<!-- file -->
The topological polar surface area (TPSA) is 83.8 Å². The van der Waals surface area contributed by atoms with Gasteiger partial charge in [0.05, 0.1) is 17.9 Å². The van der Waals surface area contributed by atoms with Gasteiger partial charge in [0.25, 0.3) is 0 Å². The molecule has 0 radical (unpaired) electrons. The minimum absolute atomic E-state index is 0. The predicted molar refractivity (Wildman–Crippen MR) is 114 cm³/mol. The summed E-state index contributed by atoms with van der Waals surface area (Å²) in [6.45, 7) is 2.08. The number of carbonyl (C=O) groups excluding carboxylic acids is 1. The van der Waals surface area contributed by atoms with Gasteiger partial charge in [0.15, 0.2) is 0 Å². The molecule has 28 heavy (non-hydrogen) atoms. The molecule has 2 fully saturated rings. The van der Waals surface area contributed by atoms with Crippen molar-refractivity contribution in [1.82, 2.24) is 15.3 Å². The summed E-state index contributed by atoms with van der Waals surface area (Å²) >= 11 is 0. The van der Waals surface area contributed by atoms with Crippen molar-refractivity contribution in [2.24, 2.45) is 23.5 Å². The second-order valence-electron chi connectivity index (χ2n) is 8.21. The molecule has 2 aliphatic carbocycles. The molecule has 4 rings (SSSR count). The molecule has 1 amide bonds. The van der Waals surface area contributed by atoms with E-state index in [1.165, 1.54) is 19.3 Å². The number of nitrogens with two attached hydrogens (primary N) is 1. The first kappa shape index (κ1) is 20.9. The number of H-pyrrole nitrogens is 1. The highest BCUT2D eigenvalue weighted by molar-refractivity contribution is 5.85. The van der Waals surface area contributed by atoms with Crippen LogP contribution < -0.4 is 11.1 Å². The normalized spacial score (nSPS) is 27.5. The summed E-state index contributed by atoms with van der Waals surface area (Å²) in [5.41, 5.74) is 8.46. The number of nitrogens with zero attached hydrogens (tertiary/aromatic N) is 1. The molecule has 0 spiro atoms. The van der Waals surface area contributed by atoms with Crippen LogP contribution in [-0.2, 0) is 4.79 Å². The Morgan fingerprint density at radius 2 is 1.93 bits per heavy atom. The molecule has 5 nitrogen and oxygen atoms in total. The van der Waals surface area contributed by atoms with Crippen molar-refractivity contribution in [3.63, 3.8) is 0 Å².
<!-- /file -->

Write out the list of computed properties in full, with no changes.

The topological polar surface area (TPSA) is 83.8 Å². The van der Waals surface area contributed by atoms with Gasteiger partial charge in [0.05, 0.1) is 17.9 Å². The van der Waals surface area contributed by atoms with Gasteiger partial charge in [0.25, 0.3) is 0 Å². The molecule has 0 radical (unpaired) electrons. The minimum absolute atomic E-state index is 0. The predicted molar refractivity (Wildman–Crippen MR) is 114 cm³/mol. The summed E-state index contributed by atoms with van der Waals surface area (Å²) in [6.45, 7) is 2.08. The number of carbonyl (C=O) groups excluding carboxylic acids is 1. The van der Waals surface area contributed by atoms with Gasteiger partial charge in [0.15, 0.2) is 0 Å². The molecule has 28 heavy (non-hydrogen) atoms. The molecule has 2 fully saturated rings. The van der Waals surface area contributed by atoms with Crippen molar-refractivity contribution in [1.82, 2.24) is 15.3 Å². The summed E-state index contributed by atoms with van der Waals surface area (Å²) >= 11 is 0. The van der Waals surface area contributed by atoms with Crippen molar-refractivity contribution in [2.24, 2.45) is 23.5 Å². The second-order valence-electron chi connectivity index (χ2n) is 8.21. The molecule has 2 aliphatic carbocycles. The molecule has 4 rings (SSSR count). The molecule has 1 amide bonds. The van der Waals surface area contributed by atoms with E-state index in [1.165, 1.54) is 19.3 Å². The number of nitrogens with two attached hydrogens (primary N) is 1. The first kappa shape index (κ1) is 20.9. The number of H-pyrrole nitrogens is 1. The highest BCUT2D eigenvalue weighted by molar-refractivity contribution is 5.85. The van der Waals surface area contributed by atoms with Crippen LogP contribution < -0.4 is 11.1 Å². The normalized spacial score (nSPS) is 27.5. The summed E-state index contributed by atoms with van der Waals surface area (Å²) in [5.41, 5.74) is 8.46. The number of nitrogens with zero attached hydrogens (tertiary/aromatic N) is 1. The molecule has 0 spiro atoms. The van der Waals surface area contributed by atoms with Crippen LogP contribution in [-0.2, 0) is 4.79 Å². The Morgan fingerprint density at radius 2 is 1.93 bits per heavy atom. The molecule has 5 nitrogen and oxygen atoms in total. The van der Waals surface area contributed by atoms with Crippen molar-refractivity contribution in [3.63, 3.8) is 0 Å².